Keep Him Close

Sometimes only a hug can make things right. A centering of the soul after a day spent out of sorts. I often look to tyke for this balance. Our routine is to get home from school, have a bite to eat and then cause mayhem – or “masti” as we call it. (He mostly converses in English but there are a few Marathi terms – like “masti” –  that bring out his impish smile; the realization of impending fun.) Masti-time is usually utter madness. I’ll tickle him, pin him down, he’ll try to do the same – I’ll lay claim to his feet or his neck and act like I’m eating them up. He’ll squeal with a mixture of terror, anger and delight. Five minutes have passed; they’ve effortlessly wiped out the preceding five hundred.

I know this can’t last forever. He’s growing up after all, and peer pressure arrives sooner than it did when I was young. The other day his mom tried to kiss him at the bus stop and he responded with an angry, embarrassed stare. He’s five.

I’ve loved holding him close since birth. In direct contravention of established Westernized parenting rules, he slept with us – cuddled between us in the center of the bed. This did result in sleepless nights for both of us when he cried out to be fed or changed, but it was worth it. In retrospect, it was totally worth it.

He still likes being held when he’s sad, angry or just wants to hang out. I savor these moments while I still can. Ruffling his hair, giving him a hug, kissing his cheek, using ridiculous terms of endearment – mish-mashed Marathi, English words and listening to his attempts at repeating them. Allowing me my moments of parental whimsy.

Strictly speaking for myself, a physical connection to my child is a huge part of being a dad. Especially since it’s not based on the same intrinsic depth as a connection between a mother and child. I think dads have to work harder to connect with their kids and it takes them a while to form that bond. With me it was mostly functional in the beginning – changing diapers, feeding, cleaning bottles, baths. It probably took a couple of years for tyke to stop thinking of me as the guy who hangs around and runs errands from time to time. My wife was a huge catalyst in pushing me to explore the different facets of my relationship with my son. As a first-time dad, it’s nerve-wracking and very puzzling. You love your child but you don’t know how to make it better, deeper. They don’t really communicate when they’re babies so the only thing you have is a physical connection. Holding him close, his smell, his baby breath, the feel of his tiny fist, the surprisingly strong grip on your finger, the babbling as he tries to tell you about his latest encounter with Elmo.

These days we have a lot to talk about; music, books, movies, cartoons, superheroes, Legos, sports. He’s a smart kid who loves taking in knowledge and new experiences. It’s easier to connect with him today, but I’m still loath to give up on our physical connection. Some days, work is relentless. The grind starts early at 6am with calls, carries on at work and I get home and continue working. Those days are the closest I get to feeling like a homicidal maniac. And yet, ever so often tyke will playfully approach, see that I’m busy and just give me a hug, sit with me for a couple of minutes and run off to play with his friend. I can’t really explain in words how important these moments are for my sanity.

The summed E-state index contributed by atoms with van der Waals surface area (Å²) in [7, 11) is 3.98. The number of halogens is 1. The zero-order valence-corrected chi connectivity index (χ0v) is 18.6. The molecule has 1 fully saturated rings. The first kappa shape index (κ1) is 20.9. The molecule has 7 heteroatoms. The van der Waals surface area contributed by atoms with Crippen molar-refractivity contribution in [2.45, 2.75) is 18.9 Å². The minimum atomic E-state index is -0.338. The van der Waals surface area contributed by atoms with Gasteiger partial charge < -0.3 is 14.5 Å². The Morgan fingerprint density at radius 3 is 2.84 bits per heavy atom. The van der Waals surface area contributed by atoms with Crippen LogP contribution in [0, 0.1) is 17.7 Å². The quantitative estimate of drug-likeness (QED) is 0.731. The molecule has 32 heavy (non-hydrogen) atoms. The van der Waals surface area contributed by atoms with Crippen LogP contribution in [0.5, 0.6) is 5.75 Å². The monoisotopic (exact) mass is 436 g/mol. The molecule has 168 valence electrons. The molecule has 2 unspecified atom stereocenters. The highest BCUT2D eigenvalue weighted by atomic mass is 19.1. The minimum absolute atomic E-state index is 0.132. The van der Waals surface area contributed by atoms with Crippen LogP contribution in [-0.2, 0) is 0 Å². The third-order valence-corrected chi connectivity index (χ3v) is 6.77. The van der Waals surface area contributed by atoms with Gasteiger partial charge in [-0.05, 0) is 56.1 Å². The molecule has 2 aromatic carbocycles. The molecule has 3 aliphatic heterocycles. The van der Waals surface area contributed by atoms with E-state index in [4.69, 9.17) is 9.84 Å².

A friend posted this amazing video about how we condemn our boys to live within the narrow confines of what defines masculinity. Be A Man, we tell them, while denying them the roadmap to empathy, kindness and cooperation.

This is a gateway to patriarchal attitudes based on a paradigm of invincibility and physical superiority. The video mentions many such triggers, one of them being a lack of closeness. Closeness does not make a boy more vulnerable, ”girly” or “sissy”. I sincerely believe it’s the best way for him to truly relate to his father and see him as a human being he’d like to emulate. Closeness teaches us empathy, love, kindness, the small but significant joy of sharing an unsullied, unhurried moment together.

I’ve noticed a visibly platonic distance between father and son at the morning bus stop. They’ll look at their kids indulgently, but continue to maintain a manly separation. I think that’s rubbish. I think they all just want to tightly hug their kids and wish them a great day at school and kiss them on both cheeks. And the forehead, and the nose, and the chin, and both ears…and…you get the point.

A few weeks ago I read the following post on a friend’s Facebook wall

“It’s a bit strange when you sneak into your 18 year old son’s room for the early morning kiss and caress while he is sleeping before I head off to work and then you see Plato and Aristotle books on his bed. He was reading that before he fell asleep. And then you think back all those years back when he would read noddy and Thomas the tank engine in that cute boyish piping tone. Whilst you’re proud and happy he has become a man reading philosophy, missing the memories of the little boy with twinkling eyes battle with the feelings.”

It made me very emotional. It also gave me hope – that there are fathers who truly understand the importance of demonstrating love and affection to their sons; that it’s normal to want to hug and kiss your son even when he’s eighteen. I used to be very embarrassed when my father would try to hug or kiss me in my teenage. Somehow you became less of a man when that happened. Of course, that’s utter rubbish. I’m much more demonstrative of my love for him today as a thirty-three year old, much to my dad’s amusement. I’ll be the one hugging him tightly and it surprises him, but I don’t care. I have a lot of false machismo and apathy to make up for.

For what it’s worth, my son’s going to have to put up with random kisses, hair ruffles and hugs, whether he likes it or not. I’m gong to sneak into his room and cuddle up with him in that tiny bed because the world will swallow me in the morning and I’ll miss seeing him.